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Laurel Park calls Benderson plans for county building an 'incursion'

More than 100 residents voiced concern over Benderson Development’s land reclassification request for a corner of Laurel Park.

The orange block is the current parking lot for the Sarasota County government center and is the only portion of the site owned by Benderson Development that is within the neighborhood.
The orange block is the current parking lot for the Sarasota County government center and is the only portion of the site owned by Benderson Development that is within the neighborhood.
Courtesy image
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At the outset of Tuesday evening's community workshop about the redevelopment of the Sarasota County administrative building site, residents of Laurel Park were told all they would see were the colors on a map.

For the 100-plus attendees at the meeting held at the Selby Library, the issue was much larger than a blue-shaded rectangle that Benderson Development wants to change to brown as it prepares to file an application to amend the city’s comprehensive plan and to rezone some pieces of the 5-acre property off Ringling Boulevard bordering the northern edge of the neighborhood.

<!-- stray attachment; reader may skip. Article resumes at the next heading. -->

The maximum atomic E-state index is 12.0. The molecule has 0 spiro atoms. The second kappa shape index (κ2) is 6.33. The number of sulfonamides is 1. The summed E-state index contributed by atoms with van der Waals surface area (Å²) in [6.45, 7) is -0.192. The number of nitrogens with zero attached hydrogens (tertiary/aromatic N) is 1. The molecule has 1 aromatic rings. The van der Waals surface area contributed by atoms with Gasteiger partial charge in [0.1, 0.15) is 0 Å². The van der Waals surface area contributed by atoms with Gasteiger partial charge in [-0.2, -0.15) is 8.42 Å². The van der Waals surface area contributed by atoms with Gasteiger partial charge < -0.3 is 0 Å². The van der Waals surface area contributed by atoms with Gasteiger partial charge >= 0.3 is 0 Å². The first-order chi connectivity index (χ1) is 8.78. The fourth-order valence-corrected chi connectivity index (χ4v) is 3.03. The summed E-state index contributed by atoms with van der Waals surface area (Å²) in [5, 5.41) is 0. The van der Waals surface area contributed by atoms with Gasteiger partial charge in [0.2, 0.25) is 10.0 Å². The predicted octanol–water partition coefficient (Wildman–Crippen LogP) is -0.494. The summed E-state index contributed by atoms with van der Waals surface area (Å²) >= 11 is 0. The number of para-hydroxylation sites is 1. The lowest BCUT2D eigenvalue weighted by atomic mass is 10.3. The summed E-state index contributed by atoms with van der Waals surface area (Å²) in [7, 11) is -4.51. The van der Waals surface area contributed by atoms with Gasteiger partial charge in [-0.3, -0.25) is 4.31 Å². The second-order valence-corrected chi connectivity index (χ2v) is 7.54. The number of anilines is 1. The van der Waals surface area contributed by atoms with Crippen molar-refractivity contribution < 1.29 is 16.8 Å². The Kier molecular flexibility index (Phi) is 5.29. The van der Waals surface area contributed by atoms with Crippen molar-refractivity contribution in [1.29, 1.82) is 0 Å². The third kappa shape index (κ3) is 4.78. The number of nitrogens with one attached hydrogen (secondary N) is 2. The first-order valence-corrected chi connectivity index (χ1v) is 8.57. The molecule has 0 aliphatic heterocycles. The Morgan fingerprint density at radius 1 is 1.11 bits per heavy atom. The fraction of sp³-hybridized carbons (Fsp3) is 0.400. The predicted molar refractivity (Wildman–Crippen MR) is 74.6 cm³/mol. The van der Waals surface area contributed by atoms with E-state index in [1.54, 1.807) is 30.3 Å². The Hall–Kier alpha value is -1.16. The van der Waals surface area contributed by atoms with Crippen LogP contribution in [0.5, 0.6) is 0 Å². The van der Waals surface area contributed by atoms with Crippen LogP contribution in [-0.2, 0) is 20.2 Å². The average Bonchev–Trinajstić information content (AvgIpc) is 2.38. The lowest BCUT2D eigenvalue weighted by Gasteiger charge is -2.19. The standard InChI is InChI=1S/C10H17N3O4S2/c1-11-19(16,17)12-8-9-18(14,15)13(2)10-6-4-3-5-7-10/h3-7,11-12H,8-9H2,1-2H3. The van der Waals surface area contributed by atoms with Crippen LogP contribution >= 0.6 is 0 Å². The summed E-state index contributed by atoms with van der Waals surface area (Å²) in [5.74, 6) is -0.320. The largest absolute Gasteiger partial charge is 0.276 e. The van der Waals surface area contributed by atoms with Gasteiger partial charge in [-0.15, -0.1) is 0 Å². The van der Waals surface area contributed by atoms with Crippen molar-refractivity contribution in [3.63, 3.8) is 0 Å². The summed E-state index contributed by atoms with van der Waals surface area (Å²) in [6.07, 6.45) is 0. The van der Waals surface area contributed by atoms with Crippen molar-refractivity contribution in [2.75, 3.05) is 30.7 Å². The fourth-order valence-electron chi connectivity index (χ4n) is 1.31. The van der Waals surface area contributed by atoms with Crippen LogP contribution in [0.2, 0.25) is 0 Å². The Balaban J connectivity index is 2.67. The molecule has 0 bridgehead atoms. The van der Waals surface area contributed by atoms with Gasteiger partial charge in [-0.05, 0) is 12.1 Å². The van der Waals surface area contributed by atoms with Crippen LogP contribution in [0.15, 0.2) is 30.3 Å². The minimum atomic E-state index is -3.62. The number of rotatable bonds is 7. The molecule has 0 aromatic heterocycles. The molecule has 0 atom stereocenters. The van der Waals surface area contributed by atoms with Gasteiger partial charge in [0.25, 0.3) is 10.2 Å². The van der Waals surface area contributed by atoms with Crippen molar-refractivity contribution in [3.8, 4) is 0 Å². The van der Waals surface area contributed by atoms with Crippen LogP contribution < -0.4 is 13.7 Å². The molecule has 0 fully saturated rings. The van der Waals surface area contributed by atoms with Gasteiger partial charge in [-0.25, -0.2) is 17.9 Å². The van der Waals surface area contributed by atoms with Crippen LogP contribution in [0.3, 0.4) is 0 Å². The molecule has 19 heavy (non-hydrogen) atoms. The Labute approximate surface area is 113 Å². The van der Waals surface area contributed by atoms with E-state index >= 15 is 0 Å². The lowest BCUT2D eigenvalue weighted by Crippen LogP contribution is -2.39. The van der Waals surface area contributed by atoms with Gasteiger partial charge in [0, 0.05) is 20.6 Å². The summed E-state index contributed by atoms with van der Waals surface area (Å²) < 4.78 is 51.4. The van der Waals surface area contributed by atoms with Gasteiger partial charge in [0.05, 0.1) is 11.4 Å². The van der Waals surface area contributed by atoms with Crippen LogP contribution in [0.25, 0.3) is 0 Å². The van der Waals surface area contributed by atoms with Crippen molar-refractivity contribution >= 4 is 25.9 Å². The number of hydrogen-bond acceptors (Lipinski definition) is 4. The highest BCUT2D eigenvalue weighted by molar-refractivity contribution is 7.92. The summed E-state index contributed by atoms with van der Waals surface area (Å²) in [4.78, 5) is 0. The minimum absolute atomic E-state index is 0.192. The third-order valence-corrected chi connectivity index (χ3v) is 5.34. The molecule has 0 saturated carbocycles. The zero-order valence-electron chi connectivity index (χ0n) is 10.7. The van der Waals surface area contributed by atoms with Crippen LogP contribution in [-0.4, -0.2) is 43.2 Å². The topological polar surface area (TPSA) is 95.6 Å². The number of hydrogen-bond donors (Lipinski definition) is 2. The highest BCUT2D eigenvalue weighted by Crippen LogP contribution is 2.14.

“We're talking about comprehensive plan amendments and rezonings and a lot of this is esoteric, so for anyone in the room that is disappointed that they won't see a site plan in front of them today, I sincerely apologize,” said Philip DiMaria of land planning consultant Kimley-Horn. “At some point in the future, you may see a site plan, but tonight is not going to be that.”

More than 100 Laurel Park residents filled a meeting room at the Selby Library to discuss Benderson Development's preliminary plans for redeveloping the Sarasota County administrative building property.
Photo by Andrew Warfield

Benderson acquired the office building and surrounding parking lots in 2022 and plans to redevelop the property shortly after county staff moves into its new space off Fruitville Road east of I-75 by the end of 2025. The workshop was the first public input session as the developer begins to prepare its application to change the future land use designations of some of the property, which would then allow it to pursue rezonings to create a mixed-use development of residential, office and a small amount of retail.

For the most part, residents had no objection to the proposed land use changes north of Morrill Street, which is where the existing building and some parking is located. They vociferously objected, though, to Benderson’s proposal to change the future land use of the parking lot south of Morrill Street — property within the Laurel Park neighborhood district — from Mixed Residential to Urban Edge, and the subsequent rezoning from RSM-9, a medium density residential zone, to Downtown Edge and Downtown Neighborhood Edge.